The impact of state capitalism on firm strategies depends on various factors, such as the specific form of state intervention, the industry in which firms operate, and the political and economic context in which they are situated. The Special Issue seeks a rich empirical analysis and theoretical understanding of how state capitalism impacts firms in various contexts. We envision this Special Issue to attract scholars working not only on management of state-owned enterprises (Bernier et al., 2020; Raynard et al., 2020), but also on government-business relations (Gond et al., 2011; Kourula et al., 2019), political connections (Sun et al., 2015; Wei et al., 2023), and other state-related fields by providing a platform to discuss common challenges and explore cross-fertilization of theories and methodologies. Since conceptualization andw empirical exploration of state capitalism progressed in parallel across several academic disciplines, we encourage submitting authors to bring theoretical and methodological insights from various domains of social science.

We are particularly interested in submissions addressing the following themes (with illustrative examples of relevant research questions provided for every theme):

State Capitalism and the Firm
1. What are the principal forms of state capitalism encountered in the contemporary world, and how do these differences play out at the firm level?
2. What defines state capitalism, and what are the implications of redefining the economic role of the state for how we understand the firm?
3. How do the relationships between the state and firms are shaped by institutions that characterize different forms of state capitalism?
4. What are the mechanisms of strategic adaptation to various forms of state capitalism?
5. How does state capitalism affect competition and cooperation among firms?
6. What are the effects of state capitalism on entrepreneurship and innovation?

State Ownership
1. What competing paradigms of state ownership exist and what are the implications for firm strategy?
2. What sectoral spillover effects does state ownership generate, and what are the implications for management?
3. Does state ownership redefine the boundaries of the firm?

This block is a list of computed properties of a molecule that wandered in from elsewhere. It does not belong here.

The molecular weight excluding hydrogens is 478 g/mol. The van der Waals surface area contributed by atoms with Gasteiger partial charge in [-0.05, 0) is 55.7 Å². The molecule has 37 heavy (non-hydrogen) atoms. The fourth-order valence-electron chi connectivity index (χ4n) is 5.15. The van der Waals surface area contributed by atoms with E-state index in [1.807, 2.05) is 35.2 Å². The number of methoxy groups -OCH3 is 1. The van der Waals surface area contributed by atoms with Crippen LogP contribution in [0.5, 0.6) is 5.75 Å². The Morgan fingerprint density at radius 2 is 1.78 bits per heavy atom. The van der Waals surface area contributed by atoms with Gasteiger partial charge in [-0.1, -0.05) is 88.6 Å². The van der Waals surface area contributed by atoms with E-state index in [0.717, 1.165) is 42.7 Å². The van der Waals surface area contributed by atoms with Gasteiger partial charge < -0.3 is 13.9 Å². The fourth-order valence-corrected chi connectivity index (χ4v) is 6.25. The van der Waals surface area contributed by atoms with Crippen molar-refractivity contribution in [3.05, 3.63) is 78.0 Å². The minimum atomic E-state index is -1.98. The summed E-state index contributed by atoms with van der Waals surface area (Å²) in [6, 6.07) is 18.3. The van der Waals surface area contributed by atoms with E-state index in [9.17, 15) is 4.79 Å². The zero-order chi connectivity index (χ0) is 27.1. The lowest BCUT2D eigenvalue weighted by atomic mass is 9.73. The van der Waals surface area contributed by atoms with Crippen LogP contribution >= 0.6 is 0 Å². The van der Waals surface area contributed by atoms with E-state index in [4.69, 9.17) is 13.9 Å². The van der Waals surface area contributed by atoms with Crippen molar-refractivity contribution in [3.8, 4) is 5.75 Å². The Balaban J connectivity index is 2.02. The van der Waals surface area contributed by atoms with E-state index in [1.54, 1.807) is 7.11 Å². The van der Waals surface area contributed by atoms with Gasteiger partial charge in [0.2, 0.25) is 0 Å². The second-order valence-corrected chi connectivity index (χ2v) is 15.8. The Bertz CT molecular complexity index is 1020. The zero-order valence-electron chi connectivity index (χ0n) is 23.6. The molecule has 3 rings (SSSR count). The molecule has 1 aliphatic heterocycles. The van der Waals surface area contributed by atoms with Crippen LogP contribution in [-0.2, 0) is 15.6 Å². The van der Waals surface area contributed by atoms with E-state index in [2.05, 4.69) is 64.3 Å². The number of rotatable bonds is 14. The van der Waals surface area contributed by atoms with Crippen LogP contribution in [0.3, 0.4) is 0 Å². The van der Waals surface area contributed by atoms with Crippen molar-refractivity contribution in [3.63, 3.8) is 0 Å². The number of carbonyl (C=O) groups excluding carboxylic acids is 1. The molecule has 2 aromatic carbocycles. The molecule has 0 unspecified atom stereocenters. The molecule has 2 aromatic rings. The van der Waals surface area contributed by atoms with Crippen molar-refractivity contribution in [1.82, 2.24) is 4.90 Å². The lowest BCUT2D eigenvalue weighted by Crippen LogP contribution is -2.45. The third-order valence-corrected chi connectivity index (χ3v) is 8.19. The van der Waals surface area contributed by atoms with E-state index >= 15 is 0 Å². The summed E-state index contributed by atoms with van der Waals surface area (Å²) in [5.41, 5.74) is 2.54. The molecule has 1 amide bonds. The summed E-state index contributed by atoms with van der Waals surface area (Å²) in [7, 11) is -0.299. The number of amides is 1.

4. What are the differences in mechanisms of state control used in state-owned firms and in firms under state influence but without state ownership?
5. What are the corporate governance challenges associated with state ownership and what are the implications for firm strategy?

Government Influence
1. How do mechanisms of state control and support differ from each other and what is their impact on firm strategies?
2. What are the implications for private firms’ ability to compete with state-supported firms receiving financial and other resources from the state?
3. What is the impact of public-private governance mechanisms and networks on firm strategies?
4. How does personal and organizational embeddedness in political networks influence firm strategies?

Strategies for Firm Success in the Face of Government Influence
1. What strategies do firms (both private and state-owned) use to evade government economic activism?
2. What happens when government influence is reversed: state capitalism and state capture by firms.
3. How can firms use international expansion to reduce government influence?
4. What is the optimal distance from the state under various forms of state capitalism?

Submission portal opens: 01 September 2024
Submission deadline: 30 September 2024
Expected publication: 2027

Submissions should be prepared using the JMS Manuscript Preparation Guidelines
Manuscripts should be submitted through the online submission website:

Papers will be reviewed according to the JMS double-blind review process. Informal inquiries relating to the Special Issue, proposed topics and potential fit with the Special Issue objectives are welcome. 

Please direct them to all the guest editors: Alvaro Cuervo-Cazurra ( Anna Grosman, (, Ilya Okhmatovskiy (, Gerhard Schnyder (, and Geoffrey Wood (

Online Pre-submission Information Session: In February 2024, the editorial team will organize an online information session for the authors working on papers potentially suitable for submission to the Special Issue. Prospective contributors will have an opportunity to ask questions about the themes to be covered by the Special Issue and about the manuscript review process. Ph.D. students and junior faculty members are especially welcome to attend this pre-submission information session. Participation in the pre-submission information session is recommended but will not be a prerequisite for submitting a manuscript for the Special Issue.